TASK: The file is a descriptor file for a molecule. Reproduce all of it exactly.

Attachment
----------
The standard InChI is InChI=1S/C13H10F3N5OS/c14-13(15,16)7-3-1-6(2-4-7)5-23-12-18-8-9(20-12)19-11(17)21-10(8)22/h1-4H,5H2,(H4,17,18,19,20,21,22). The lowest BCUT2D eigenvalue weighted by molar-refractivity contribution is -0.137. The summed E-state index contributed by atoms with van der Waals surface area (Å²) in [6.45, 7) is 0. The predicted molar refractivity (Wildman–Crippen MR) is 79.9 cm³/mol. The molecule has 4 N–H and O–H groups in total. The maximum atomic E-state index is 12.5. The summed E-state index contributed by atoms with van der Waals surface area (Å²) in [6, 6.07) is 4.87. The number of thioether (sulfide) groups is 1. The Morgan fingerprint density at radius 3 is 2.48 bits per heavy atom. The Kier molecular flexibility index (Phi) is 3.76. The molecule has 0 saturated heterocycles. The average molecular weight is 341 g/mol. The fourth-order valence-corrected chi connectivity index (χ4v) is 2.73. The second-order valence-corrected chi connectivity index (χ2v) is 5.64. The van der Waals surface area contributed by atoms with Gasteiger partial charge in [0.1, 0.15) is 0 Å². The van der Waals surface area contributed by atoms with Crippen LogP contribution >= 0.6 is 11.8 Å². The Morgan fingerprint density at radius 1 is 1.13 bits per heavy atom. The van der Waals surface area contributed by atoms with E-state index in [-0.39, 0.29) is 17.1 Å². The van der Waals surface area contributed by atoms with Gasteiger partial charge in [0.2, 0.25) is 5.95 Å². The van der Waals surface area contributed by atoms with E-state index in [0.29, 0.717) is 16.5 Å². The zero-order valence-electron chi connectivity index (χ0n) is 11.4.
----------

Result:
The standard InChI is InChI=1S/C13H10F3N5OS/c14-13(15,16)7-3-1-6(2-4-7)5-23-12-18-8-9(20-12)19-11(17)21-10(8)22/h1-4H,5H2,(H4,17,18,19,20,21,22). The lowest BCUT2D eigenvalue weighted by molar-refractivity contribution is -0.137. The summed E-state index contributed by atoms with van der Waals surface area (Å²) in [6.45, 7) is 0. The predicted molar refractivity (Wildman–Crippen MR) is 79.9 cm³/mol. The molecule has 4 N–H and O–H groups in total. The maximum atomic E-state index is 12.5. The summed E-state index contributed by atoms with van der Waals surface area (Å²) in [6, 6.07) is 4.87. The number of thioether (sulfide) groups is 1. The Morgan fingerprint density at radius 3 is 2.48 bits per heavy atom. The Kier molecular flexibility index (Phi) is 3.76. The molecule has 0 saturated heterocycles. The average molecular weight is 341 g/mol. The fourth-order valence-corrected chi connectivity index (χ4v) is 2.73. The second-order valence-corrected chi connectivity index (χ2v) is 5.64. The van der Waals surface area contributed by atoms with Gasteiger partial charge in [0.1, 0.15) is 0 Å². The van der Waals surface area contributed by atoms with Crippen LogP contribution >= 0.6 is 11.8 Å². The Morgan fingerprint density at radius 1 is 1.13 bits per heavy atom. The van der Waals surface area contributed by atoms with E-state index in [-0.39, 0.29) is 17.1 Å². The van der Waals surface area contributed by atoms with Gasteiger partial charge in [0.2, 0.25) is 5.95 Å². The van der Waals surface area contributed by atoms with E-state index in [0.29, 0.717) is 16.5 Å². The zero-order valence-electron chi connectivity index (χ0n) is 11.4.